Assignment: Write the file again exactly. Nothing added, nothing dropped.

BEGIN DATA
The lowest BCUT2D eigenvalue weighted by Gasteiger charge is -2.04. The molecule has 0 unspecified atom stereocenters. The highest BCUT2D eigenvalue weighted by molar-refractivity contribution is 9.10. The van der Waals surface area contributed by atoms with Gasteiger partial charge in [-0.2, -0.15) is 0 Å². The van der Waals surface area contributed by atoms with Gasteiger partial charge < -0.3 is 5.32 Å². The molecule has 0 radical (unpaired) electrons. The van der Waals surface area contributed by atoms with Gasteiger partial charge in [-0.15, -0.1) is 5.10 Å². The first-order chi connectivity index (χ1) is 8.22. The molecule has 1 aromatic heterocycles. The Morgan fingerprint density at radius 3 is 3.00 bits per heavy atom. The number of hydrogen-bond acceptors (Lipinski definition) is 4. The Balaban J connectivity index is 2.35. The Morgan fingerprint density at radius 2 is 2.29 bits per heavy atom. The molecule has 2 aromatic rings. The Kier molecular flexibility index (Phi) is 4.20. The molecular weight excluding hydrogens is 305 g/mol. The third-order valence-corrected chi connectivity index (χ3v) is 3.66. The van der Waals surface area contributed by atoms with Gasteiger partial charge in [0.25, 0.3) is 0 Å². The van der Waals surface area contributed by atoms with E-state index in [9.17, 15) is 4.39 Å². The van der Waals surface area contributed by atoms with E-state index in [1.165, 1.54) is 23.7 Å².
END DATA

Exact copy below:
The lowest BCUT2D eigenvalue weighted by Gasteiger charge is -2.04. The molecule has 0 unspecified atom stereocenters. The highest BCUT2D eigenvalue weighted by molar-refractivity contribution is 9.10. The van der Waals surface area contributed by atoms with Gasteiger partial charge in [-0.2, -0.15) is 0 Å². The van der Waals surface area contributed by atoms with Gasteiger partial charge < -0.3 is 5.32 Å². The molecule has 0 radical (unpaired) electrons. The van der Waals surface area contributed by atoms with Gasteiger partial charge in [-0.15, -0.1) is 5.10 Å². The first-order chi connectivity index (χ1) is 8.22. The molecule has 1 aromatic heterocycles. The Morgan fingerprint density at radius 3 is 3.00 bits per heavy atom. The number of hydrogen-bond acceptors (Lipinski definition) is 4. The Balaban J connectivity index is 2.35. The Morgan fingerprint density at radius 2 is 2.29 bits per heavy atom. The molecule has 2 aromatic rings. The Kier molecular flexibility index (Phi) is 4.20. The molecular weight excluding hydrogens is 305 g/mol. The third-order valence-corrected chi connectivity index (χ3v) is 3.66. The van der Waals surface area contributed by atoms with Gasteiger partial charge in [0.25, 0.3) is 0 Å². The van der Waals surface area contributed by atoms with E-state index in [9.17, 15) is 4.39 Å². The van der Waals surface area contributed by atoms with E-state index in [1.165, 1.54) is 23.7 Å².